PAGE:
Slow down for better pastures

Slow down for better pastures

1 February 2017

If you want better, more profitable results from your new grass this autumn, consider slowing down the pasture renewal process.

This is the advice from Agriseeds, who have just published a new booklet called Every Seed Counts, which covers six key practices for great pasture renewal.

Agronomist Will Henson says following these guidelines can literally add years to the life of new pasture.

“The question we ask farmers is this: if we offered you three more years of pasture persistence in exchange for spending an extra two weeks getting pasture establishment perfect, would you take it?”

Where possible he encourages farmers to try and establish new pasture the way they establish maize or fodder beet crops.

These typically yield 20-24 tonnes (t) dry matter per hectare (DM/ha) over their lifetime, while pasture potentially yields much more, up to 120 t DM/ha.

“Effectively pasture is a ‘crop’ too, and if you treat it like one, you will be better off,” says Will.

Many farmers are time-poor in autumn, meaning pasture establishment can often be rushed, but Will says this is one job that will reward you for taking the time to get it right.

“When it is done right, sowing new grass and clover gives a return on investment few other areas of farm spending can match, as much as 50 percent per annum. That’s because it provides tonnes of extra high quality feed for as little as 10 cents per kilogram of dry matter (c/kg DM).”

Every Seed Counts

The Every Seed Counts’ booklet shows how to achieve these results by focusing on six key practices:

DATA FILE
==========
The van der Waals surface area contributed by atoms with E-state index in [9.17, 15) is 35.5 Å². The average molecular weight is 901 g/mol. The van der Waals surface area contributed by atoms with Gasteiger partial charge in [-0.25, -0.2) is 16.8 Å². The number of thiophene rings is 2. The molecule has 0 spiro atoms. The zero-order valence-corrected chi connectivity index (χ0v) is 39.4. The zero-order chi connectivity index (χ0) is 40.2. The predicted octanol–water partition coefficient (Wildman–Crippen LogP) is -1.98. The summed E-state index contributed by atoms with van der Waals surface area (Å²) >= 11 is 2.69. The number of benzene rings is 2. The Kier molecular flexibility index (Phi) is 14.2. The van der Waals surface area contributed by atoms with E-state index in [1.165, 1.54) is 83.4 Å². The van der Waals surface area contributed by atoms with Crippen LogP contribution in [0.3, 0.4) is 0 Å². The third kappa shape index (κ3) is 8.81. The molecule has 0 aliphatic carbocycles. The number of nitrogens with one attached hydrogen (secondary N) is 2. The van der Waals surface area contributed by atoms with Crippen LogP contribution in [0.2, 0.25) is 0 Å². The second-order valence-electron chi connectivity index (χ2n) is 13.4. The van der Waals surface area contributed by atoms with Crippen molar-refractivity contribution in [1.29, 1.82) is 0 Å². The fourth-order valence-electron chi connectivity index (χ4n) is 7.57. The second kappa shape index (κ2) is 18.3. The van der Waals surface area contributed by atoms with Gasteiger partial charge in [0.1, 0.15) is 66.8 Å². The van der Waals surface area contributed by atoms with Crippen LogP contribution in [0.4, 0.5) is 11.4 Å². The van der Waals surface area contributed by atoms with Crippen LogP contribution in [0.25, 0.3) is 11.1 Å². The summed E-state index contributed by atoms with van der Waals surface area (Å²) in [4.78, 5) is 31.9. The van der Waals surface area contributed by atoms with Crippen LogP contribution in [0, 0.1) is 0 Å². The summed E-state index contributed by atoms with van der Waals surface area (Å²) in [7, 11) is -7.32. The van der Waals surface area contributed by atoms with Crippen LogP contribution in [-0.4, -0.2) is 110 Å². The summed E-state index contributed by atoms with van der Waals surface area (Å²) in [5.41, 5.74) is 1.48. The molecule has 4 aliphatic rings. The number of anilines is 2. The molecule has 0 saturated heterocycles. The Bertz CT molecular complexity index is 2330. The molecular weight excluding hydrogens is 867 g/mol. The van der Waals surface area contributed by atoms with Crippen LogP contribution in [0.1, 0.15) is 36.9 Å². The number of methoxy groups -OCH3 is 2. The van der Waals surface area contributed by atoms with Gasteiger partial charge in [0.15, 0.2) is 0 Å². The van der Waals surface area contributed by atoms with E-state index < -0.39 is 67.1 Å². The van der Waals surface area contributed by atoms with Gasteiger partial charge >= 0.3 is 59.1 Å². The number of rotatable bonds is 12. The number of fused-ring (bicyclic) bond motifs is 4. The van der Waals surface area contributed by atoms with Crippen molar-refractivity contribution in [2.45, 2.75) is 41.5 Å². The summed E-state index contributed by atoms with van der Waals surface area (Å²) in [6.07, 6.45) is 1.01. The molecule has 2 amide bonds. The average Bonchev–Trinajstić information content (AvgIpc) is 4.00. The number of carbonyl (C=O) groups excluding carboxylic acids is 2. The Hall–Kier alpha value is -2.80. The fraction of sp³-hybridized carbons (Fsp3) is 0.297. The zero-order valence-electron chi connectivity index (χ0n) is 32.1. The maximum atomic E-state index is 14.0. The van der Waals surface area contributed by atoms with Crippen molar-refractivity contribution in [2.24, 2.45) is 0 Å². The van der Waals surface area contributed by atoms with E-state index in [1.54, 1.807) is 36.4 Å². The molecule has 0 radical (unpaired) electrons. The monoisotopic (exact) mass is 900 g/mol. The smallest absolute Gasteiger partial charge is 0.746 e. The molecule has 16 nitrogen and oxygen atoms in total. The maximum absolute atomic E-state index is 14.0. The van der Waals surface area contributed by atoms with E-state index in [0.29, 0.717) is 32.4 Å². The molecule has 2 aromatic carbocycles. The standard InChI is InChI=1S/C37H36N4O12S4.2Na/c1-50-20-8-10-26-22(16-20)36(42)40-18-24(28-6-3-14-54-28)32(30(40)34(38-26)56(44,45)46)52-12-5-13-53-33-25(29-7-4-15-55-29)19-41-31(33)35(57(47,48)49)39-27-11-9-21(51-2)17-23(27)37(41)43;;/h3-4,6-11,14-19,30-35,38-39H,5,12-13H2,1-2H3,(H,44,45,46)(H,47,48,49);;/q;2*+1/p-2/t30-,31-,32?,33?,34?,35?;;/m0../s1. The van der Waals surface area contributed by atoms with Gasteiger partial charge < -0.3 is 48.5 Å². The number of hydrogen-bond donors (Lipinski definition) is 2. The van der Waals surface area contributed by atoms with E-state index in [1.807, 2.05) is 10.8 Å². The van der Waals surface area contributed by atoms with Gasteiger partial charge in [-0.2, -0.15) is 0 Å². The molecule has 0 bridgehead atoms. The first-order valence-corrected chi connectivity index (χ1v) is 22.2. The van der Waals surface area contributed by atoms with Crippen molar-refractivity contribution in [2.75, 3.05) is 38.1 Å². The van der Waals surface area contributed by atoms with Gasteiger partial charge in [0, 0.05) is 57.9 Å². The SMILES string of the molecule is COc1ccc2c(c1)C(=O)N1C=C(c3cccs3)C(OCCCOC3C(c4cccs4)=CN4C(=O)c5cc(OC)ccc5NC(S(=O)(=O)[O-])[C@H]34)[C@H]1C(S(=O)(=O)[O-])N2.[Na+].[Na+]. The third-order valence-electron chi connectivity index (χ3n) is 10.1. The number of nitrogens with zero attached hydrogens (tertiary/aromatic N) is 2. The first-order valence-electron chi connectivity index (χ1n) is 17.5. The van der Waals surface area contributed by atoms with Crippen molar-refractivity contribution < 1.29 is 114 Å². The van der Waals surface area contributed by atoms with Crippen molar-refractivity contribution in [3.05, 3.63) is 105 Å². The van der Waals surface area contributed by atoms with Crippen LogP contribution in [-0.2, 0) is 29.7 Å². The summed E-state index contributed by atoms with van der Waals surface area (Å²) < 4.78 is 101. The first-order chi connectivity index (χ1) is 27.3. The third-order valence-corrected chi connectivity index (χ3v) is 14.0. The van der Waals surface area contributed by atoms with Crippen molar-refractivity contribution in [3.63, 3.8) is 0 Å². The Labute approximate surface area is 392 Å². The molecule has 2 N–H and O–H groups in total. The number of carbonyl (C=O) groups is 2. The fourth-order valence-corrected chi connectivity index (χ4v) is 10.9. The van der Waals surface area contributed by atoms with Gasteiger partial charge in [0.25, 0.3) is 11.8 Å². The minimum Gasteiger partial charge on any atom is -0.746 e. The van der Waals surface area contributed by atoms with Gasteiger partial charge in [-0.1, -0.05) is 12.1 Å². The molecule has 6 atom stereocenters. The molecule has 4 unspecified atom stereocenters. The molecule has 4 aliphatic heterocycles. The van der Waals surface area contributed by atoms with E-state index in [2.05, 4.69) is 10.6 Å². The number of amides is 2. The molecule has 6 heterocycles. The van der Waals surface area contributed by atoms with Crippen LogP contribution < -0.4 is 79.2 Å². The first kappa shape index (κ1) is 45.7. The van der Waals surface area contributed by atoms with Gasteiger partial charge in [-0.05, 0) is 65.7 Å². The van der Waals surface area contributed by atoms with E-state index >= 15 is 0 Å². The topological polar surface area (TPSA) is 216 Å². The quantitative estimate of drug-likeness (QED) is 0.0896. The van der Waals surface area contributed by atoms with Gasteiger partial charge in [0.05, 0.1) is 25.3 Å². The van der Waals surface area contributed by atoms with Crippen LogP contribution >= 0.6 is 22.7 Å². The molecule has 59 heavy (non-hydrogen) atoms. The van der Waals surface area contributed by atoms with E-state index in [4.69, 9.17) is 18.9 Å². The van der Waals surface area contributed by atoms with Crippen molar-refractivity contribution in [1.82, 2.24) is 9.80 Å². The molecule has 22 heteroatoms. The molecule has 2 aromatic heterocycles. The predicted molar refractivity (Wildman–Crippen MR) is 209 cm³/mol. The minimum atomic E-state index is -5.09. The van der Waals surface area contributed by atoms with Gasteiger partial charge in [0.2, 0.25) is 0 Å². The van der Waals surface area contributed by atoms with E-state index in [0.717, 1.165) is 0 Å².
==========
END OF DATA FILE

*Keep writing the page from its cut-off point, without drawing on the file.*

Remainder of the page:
1. Choosing the right paddock(s), which will give the highest gains for the lowest cost.
  2. Correcting underlying problems that caused the original pasture to run out in the first place.
  3. Using the right renewal method for your farm system.
  4. Picking the correct pasture cultivars and endophyte, using the DairyNZ Forage Value Index (FVI) to identify which genetics offer the most profit for your farm system.
  5. Sowing the seed carefully, including creating a good seedbed and sowing at the right depth.
  6. Managing new pasture through the first 12 months until it is fully established.

Will says these steps are all links in the chain that makes up successful pasture renewal.

“Pasture is an essential investment in farm profitability. It makes sense to do as good a job as possible to end up with a result you can be proud of.”

If you would like to receive a copy of Every Seed Counts, ask your local Fonterra Farm Source Technical Services Rep, or order one from www.agriseeds.co.nz. To plan your autumn pasture renewal programme, talk to your Farm Source team today.

Article supplied by Agriseeds